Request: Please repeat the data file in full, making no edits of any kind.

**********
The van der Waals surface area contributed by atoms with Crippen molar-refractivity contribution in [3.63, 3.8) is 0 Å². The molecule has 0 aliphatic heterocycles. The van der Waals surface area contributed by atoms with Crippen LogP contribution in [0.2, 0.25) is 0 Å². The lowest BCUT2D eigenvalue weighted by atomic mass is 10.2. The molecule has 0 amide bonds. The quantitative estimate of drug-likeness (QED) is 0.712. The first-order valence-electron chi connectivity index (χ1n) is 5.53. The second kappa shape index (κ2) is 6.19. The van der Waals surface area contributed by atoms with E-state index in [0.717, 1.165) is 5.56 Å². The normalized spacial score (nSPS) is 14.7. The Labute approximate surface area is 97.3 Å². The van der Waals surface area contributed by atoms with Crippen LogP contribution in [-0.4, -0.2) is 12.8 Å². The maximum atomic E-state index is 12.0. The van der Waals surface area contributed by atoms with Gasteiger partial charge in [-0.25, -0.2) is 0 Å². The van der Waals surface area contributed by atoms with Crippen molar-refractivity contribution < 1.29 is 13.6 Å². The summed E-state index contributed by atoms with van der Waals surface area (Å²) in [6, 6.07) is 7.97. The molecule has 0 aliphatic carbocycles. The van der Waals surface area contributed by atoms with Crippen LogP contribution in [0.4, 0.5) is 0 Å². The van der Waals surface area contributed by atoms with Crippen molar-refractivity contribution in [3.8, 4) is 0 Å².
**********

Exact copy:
The van der Waals surface area contributed by atoms with Crippen molar-refractivity contribution in [3.63, 3.8) is 0 Å². The molecule has 0 aliphatic heterocycles. The van der Waals surface area contributed by atoms with Crippen LogP contribution in [0.2, 0.25) is 0 Å². The lowest BCUT2D eigenvalue weighted by atomic mass is 10.2. The molecule has 0 amide bonds. The quantitative estimate of drug-likeness (QED) is 0.712. The first-order valence-electron chi connectivity index (χ1n) is 5.53. The second kappa shape index (κ2) is 6.19. The van der Waals surface area contributed by atoms with E-state index in [0.717, 1.165) is 5.56 Å². The normalized spacial score (nSPS) is 14.7. The Labute approximate surface area is 97.3 Å². The van der Waals surface area contributed by atoms with Crippen LogP contribution in [-0.4, -0.2) is 12.8 Å². The maximum atomic E-state index is 12.0. The van der Waals surface area contributed by atoms with Gasteiger partial charge in [-0.25, -0.2) is 0 Å². The van der Waals surface area contributed by atoms with Crippen molar-refractivity contribution < 1.29 is 13.6 Å². The summed E-state index contributed by atoms with van der Waals surface area (Å²) in [6, 6.07) is 7.97. The molecule has 0 aliphatic carbocycles. The van der Waals surface area contributed by atoms with Crippen LogP contribution in [0.4, 0.5) is 0 Å². The van der Waals surface area contributed by atoms with Crippen molar-refractivity contribution in [3.8, 4) is 0 Å².